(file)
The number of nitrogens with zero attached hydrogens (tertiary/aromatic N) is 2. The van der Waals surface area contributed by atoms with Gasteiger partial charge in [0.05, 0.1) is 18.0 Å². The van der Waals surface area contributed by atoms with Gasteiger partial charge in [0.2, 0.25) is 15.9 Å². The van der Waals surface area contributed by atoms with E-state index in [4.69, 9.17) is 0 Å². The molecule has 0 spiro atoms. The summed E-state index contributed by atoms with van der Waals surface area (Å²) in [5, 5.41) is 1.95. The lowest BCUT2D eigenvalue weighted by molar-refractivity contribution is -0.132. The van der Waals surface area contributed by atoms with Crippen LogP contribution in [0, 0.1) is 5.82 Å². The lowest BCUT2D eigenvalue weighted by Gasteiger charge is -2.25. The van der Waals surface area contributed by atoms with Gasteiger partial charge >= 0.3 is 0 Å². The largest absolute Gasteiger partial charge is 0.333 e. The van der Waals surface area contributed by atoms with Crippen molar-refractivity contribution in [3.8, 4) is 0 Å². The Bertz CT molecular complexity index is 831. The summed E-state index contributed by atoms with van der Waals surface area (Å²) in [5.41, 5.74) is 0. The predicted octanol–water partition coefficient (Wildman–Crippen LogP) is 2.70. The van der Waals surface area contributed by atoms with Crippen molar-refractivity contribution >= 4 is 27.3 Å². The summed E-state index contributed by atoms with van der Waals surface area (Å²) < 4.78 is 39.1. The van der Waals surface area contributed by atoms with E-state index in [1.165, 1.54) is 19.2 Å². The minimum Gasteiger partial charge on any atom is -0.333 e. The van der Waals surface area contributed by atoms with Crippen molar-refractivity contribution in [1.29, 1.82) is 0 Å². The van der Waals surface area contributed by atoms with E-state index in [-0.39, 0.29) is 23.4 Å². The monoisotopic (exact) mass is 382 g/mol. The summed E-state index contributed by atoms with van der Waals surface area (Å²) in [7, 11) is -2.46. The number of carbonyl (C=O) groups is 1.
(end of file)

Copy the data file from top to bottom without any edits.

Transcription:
The number of nitrogens with zero attached hydrogens (tertiary/aromatic N) is 2. The van der Waals surface area contributed by atoms with Gasteiger partial charge in [0.05, 0.1) is 18.0 Å². The van der Waals surface area contributed by atoms with Gasteiger partial charge in [0.2, 0.25) is 15.9 Å². The van der Waals surface area contributed by atoms with E-state index in [4.69, 9.17) is 0 Å². The molecule has 0 spiro atoms. The summed E-state index contributed by atoms with van der Waals surface area (Å²) in [5, 5.41) is 1.95. The lowest BCUT2D eigenvalue weighted by molar-refractivity contribution is -0.132. The van der Waals surface area contributed by atoms with Crippen LogP contribution in [0, 0.1) is 5.82 Å². The lowest BCUT2D eigenvalue weighted by Gasteiger charge is -2.25. The van der Waals surface area contributed by atoms with Gasteiger partial charge >= 0.3 is 0 Å². The largest absolute Gasteiger partial charge is 0.333 e. The van der Waals surface area contributed by atoms with Crippen molar-refractivity contribution in [3.8, 4) is 0 Å². The Bertz CT molecular complexity index is 831. The summed E-state index contributed by atoms with van der Waals surface area (Å²) in [5.41, 5.74) is 0. The predicted octanol–water partition coefficient (Wildman–Crippen LogP) is 2.70. The van der Waals surface area contributed by atoms with Crippen molar-refractivity contribution >= 4 is 27.3 Å². The summed E-state index contributed by atoms with van der Waals surface area (Å²) < 4.78 is 39.1. The van der Waals surface area contributed by atoms with E-state index in [1.165, 1.54) is 19.2 Å². The minimum Gasteiger partial charge on any atom is -0.333 e. The van der Waals surface area contributed by atoms with Crippen molar-refractivity contribution in [1.29, 1.82) is 0 Å². The van der Waals surface area contributed by atoms with E-state index in [-0.39, 0.29) is 23.4 Å². The monoisotopic (exact) mass is 382 g/mol. The summed E-state index contributed by atoms with van der Waals surface area (Å²) in [7, 11) is -2.46. The number of carbonyl (C=O) groups is 1.